Speak Up

Speak Up

A Story by Yari Garcia (Older Profile)

Bailey is painfully shy. "Huh?" is the word she hears most often. But today she must make the choice of speaking up for the first time.

Speak Up

    Bailey hated this bit of her part-time job.  She found herself, yet again, standing there in front of an older man.  “HUH?” he asked loudly, thick brows furrowed and leaning his head to the side as if trying to put out his good ear.

    “I said what flavor--”


    Bailey tried to speak up, “I said, what flavor would you like?”

    The older man looked at her like she’d just been rude.  Was she? She didn’t mean to be.  She was only trying to raise her voice so that he could hear her.  She wasn’t trying to get an…

    “Got a’ ah’ttitude?” he challenged.  He looked her up and down.  Bailey felt like he could see right through her stiff uniform, and she shifted her weight from one leg to the other. He finally said, “Chocolate.”

    Bailey didn’t say anything.  She just turned around and punched the chocolate button onto the cold machine.  She blinked back tears, turned back around, and said “That will be $2.50”

    “HUH? Speak up, GIRL!”

    “I said that would be--”

    “Here, here”, the man said as he impatiently shoved a 5 dollar bill towards her.  She grabbed the bill and made the transaction in silence.  He held out a calloused hand to receive his change, which he did while looking up and behind her at the menu.

    The cold machine beeped, so Bailey grabbed the cup and adjusted a bubbly top onto it.  She walked over to the man, smiled, and asked “Do you need a…”

    The man muttered and walked away.

    “…a spoon with that…” she finished to herself. 

    “I hate this”, Bailey mumbled under her breath, “It’s so not fair!”

    “You’ll do fine”, replied Anna.  Anna was her best friend, and apparently the only person in the world who could hear her without going “huh?” ten times.  They joked that it wasn’t because Bailey was speaking normally, but because Anna had supersonic hearing.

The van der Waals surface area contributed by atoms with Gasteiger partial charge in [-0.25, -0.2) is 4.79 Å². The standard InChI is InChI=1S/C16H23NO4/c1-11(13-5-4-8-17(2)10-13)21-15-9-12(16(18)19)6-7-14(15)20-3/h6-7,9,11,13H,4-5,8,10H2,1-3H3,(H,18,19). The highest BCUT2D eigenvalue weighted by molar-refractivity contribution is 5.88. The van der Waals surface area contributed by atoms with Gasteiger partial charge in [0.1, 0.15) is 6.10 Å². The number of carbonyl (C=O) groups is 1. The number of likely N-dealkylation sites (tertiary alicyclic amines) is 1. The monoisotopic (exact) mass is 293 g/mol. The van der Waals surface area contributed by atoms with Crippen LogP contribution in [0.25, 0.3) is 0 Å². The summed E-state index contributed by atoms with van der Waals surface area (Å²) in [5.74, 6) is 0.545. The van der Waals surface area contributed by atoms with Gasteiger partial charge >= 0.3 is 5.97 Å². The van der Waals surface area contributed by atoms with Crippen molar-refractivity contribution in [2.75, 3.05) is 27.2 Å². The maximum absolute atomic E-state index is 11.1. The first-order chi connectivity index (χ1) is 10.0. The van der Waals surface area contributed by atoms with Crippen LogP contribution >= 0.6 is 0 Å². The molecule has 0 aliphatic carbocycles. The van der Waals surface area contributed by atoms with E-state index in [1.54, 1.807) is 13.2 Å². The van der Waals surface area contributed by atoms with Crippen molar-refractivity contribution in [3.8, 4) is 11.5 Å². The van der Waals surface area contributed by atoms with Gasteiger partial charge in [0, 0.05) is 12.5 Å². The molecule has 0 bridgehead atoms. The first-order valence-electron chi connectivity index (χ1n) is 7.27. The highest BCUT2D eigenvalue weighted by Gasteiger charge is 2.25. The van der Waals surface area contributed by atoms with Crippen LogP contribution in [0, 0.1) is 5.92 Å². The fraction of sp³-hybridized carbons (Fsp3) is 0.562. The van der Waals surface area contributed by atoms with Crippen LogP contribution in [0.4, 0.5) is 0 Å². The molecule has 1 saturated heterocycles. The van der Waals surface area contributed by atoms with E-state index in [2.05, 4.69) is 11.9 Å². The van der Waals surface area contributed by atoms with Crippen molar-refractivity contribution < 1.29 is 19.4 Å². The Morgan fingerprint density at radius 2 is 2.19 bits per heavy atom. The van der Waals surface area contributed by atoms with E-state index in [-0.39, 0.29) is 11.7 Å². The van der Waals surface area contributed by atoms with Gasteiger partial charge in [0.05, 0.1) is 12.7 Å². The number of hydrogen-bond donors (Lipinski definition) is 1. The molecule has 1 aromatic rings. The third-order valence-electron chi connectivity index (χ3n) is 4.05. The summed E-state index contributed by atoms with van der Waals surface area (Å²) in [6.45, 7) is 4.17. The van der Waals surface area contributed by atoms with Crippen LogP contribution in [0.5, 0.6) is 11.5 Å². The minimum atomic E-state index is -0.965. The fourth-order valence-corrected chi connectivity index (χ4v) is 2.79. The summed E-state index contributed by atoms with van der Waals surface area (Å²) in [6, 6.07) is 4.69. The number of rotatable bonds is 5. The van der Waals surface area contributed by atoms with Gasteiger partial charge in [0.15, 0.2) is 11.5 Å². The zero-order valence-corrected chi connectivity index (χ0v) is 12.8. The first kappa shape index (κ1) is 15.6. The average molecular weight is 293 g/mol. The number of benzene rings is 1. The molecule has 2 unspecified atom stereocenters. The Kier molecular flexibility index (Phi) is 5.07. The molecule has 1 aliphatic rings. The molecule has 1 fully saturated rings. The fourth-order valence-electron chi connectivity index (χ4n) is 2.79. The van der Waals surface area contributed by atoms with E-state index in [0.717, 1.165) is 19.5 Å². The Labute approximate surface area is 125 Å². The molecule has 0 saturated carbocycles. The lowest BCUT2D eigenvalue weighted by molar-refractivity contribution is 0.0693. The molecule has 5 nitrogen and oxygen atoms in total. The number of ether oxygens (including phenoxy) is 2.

“It’s not fair that part of our grade depends on how…” Bailey looked for a word to finish her sentence, “…how outspoken we are.”

    “You don’t have to be outspoken”, Anna replied, “Just go up there and read your paper and sit back down.  You can read out loud, can’t ya?”

    “Yeah, with Mrs. Nelly telling me to speak up every five seconds.”  Bailey decided she would be better off if she brought a megaphone.

    “You’ll be fine. I gotta go”, Anna replied quickly.  As she turned to hurry off to her classroom, she dropped her pink wallet.

    “Hey!,” Bailey called out, but no one heard her.  She looked down at the wallet and tried again.


    Just then another girl grabbed the wallet.  “Hey, Anna”, she called, and Anna immediately turned around.  “You dropped this.”

    “Thanks”, Anna said cheerfully as she took the wallet.

    The girl glanced back at Bailey with a scornful look.  Did she think Bailey was eyeing the wallet to keep it?  The girl rolled her eyes and walked away, leaving Bailey with an unsure feeling, like she truly had done something wrong.  

    The next day, Bailey sat on her desk, her heart beating in her throat, and self-conscious about her breath.  She hadn’t meant to puke earlier.  She was just nervous.  It was the day of the oral reports, and she was up next. 

    As Anna recited the last few paragraphs of her essay to the entire class, Bailey’s palms sweat.  She felt her ears grow hot, and her heart pounded out of control.  Stop it! she tried telling herself.  It’s not like you’re Katniss and this is the Reaping!  That didn’t help.  It’s not like you’re Harry Potter and…

    “Bailey, you’re up”, Mrs. Nelly said from her desk.  Mrs. Nelly had a weary look in her eye, and Bailey could almost see it coming. Bailey knew Mrs. Nelly was going to be like a snooze alarm going off every five minutes going “speak up! speak up! speak up!”

    Bailey grabbed her paper and made her way to the front of the class. On her way, her hip bumped against a chair which made a loud screeching cry against the floor as she pushed by.  Now her cheeks felt red-hot.  Some kids chuckled.  She could feel her hands shaking, but dared not look at them.  She didn’t want to see the spectacle she was making of herself.


    “Slow down”, Mrs. Nelly interrupted, “And speak up.”

    “The Gettysburg Address was written by Abraham Linco… Lincond…Lincan.”  She looked up briefly as she heard suppressed giggles.  “Um, he was born in 1909--”

    “No, he wasn’t”, some kid said.

    Bailey froze.  “He lived in a log--”